We are entering a season of “Homecoming” – a rich tradition when schools and churches welcome back those who have been away from one another. A centerpiece of every decent homecoming is a feast, a place where people’s relationships with each other are renewed, where their identity as part of this particular community is reinforced.
Today our presbytery is gathering for a “homecoming” of sorts at Crestfield Camp and Conference Center. Our presbytery has long met there annually for its September meeting. Crestfield has been the go-to place for retreats for Pittsburgh Presbytery congregations and committees for years.
That all got waylaid by the pandemic. Many groups have begun returning to Crestfield, but the last time our presbytery met at Crestfield was three long years ago. After three years away from Crestfield, it is a special joy for our presbytery to be able to return there today. We cherish the opportunity to set foot again on the grounds that have been for many of us a “thin place” where heaven seems a bit closer, and we treasure the fellowship that gathering there uniquely affords.
Not only has presbytery been unable to meet at Crestfield for three years – we have had no opportunity to gather at the Lord’s Table anywhere. At this meeting we will celebrate Holy Communion together, where we are all united in the one Body of the One whose body was broken for us that we may be whole. This will be a spiritual “homecoming” for us.
Over these three years, online engagement has proven to be a wonderful way for us to make the connections necessary to continue the work and witness of the church. But the lack of face-to-face fellowship has taken a toll on the church’s esprit de corps, and our inability to gather at the Lord’s Table has been especially damaging to our health.
The Reformed movement arose from the Catholic tradition, which teaches that communing at the Lord’s Table is essential for Christian life. Jesus declares that just as a branch has no life apart from the vine, so apart from him we are unable to live. Life in Jesus, he says, is sustained by eating and drinking his very self, something we do whenever we come to the Lord’s Table.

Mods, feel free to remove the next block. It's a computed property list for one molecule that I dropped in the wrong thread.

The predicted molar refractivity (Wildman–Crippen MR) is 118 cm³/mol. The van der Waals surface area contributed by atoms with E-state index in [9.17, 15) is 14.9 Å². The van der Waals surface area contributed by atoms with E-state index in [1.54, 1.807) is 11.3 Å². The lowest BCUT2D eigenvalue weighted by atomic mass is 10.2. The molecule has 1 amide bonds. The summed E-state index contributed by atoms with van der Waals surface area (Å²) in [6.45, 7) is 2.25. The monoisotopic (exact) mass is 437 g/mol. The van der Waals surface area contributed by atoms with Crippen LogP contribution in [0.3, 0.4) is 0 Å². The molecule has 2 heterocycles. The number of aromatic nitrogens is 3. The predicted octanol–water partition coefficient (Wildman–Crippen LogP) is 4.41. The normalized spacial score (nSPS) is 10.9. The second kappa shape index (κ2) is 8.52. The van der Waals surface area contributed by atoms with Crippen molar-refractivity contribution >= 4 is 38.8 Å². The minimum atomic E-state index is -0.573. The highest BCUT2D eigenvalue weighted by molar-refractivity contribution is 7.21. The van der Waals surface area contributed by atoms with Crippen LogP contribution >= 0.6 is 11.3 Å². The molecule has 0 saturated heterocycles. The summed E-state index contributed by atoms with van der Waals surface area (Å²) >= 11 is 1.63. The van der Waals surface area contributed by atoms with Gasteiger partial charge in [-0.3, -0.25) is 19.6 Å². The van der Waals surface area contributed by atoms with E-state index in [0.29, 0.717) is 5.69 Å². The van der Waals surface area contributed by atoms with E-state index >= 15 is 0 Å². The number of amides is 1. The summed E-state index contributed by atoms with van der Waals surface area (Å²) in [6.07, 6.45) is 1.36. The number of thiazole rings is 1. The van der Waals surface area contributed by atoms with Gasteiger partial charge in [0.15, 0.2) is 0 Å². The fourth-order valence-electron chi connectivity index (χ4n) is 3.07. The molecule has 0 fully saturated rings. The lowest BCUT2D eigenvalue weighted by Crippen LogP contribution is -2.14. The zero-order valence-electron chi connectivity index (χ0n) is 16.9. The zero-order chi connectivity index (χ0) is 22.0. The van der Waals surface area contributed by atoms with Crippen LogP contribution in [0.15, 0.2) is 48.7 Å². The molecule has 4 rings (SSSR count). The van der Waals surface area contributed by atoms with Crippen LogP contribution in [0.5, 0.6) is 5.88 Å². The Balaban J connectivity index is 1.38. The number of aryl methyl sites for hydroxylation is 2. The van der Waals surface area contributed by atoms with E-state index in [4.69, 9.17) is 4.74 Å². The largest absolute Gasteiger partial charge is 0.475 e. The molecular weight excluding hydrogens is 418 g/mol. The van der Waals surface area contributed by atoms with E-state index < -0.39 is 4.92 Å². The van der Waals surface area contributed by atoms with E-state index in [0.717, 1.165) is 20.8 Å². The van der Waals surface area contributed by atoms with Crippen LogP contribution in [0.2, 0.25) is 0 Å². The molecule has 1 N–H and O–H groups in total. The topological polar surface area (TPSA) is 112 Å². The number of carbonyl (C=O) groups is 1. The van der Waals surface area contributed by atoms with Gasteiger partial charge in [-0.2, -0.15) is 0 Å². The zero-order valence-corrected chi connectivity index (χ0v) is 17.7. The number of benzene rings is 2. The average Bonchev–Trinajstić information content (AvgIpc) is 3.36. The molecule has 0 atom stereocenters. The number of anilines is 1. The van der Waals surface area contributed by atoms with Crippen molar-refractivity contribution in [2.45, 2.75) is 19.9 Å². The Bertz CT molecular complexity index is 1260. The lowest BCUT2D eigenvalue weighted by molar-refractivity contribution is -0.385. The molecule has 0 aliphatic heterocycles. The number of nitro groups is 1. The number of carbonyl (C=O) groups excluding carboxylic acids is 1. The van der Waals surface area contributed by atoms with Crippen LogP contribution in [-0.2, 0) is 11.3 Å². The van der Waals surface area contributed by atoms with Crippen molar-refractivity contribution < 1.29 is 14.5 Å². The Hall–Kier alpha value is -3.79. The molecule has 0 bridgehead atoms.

Over the centuries, the Reformed movement has increasingly downplayed the necessity of coming to the Lord’s Table. We rightly lift up proclamation of the Word as essential manna for life, but wrongly diminish the Lord’s Table in the process. We claim to be a church of “Word and Sacrament,” but usually have acted more like a church of “Word (and Sacrament).” We betray our precedence of Word over Sacrament with our Book of Order, which requires that the Word be proclaimed each Lord’s Day, while requiring that the Lord’s Table be celebrated in worship only once per quarter.
Our Reformed ancestors saw the Lord’s Table as essential for Christian life in ways we have forgotten. That is revealed in the 16th-century Genevan practice of stipulating that those who have gone astray begin their repentance by coming to the Lord’s Table. It was seen as a lifeline for sinners, not merely an extra benefit for those worthy to be welcomed.
We will celebrate “Homecoming” today at Crestfield by gathering at the lunch table, as well as at the Lord’s Table. Those two tables are in fact one – whenever we bless the meal we share in the name of our Lord, the table becomes holy unto the Lord. This homecoming will be all the sweeter for our having been away from each other over the past three years.
Much has changed over the course of these three years. We are not the same people that we were back then. Crestfield is under new leadership, with Mike Little now at the helm, doing a wonderful job. When we last came to Crestfield, we numbered 130 congregations; now we are 123. When we last gathered, we had maintained a practice of annual in-person visits with our mission partners in Africa for thirty years; we have not been together with them since then.
But the news is not all loss. Thanks to the pandemic, we now have been enjoying Zoom meetings regularly with our African partners. Congregations are reaching their shut-ins and those who are away far more effectively than before, thanks to video streaming of worship services. Leaders of the PCUSA’s 166 presbyteries who were accustomed to seeing each other just once a year now gather by Zoom every couple of weeks.
There is no going back to our pre-pandemic reality. And much of that is a good thing! But let’s not forsake those things that, though having been lost for a while, are urgently needed. Gathering at our go-to Retreat Center. Joining at the Lord’s Table. Celebrating together our many engagements in Christ’s mission.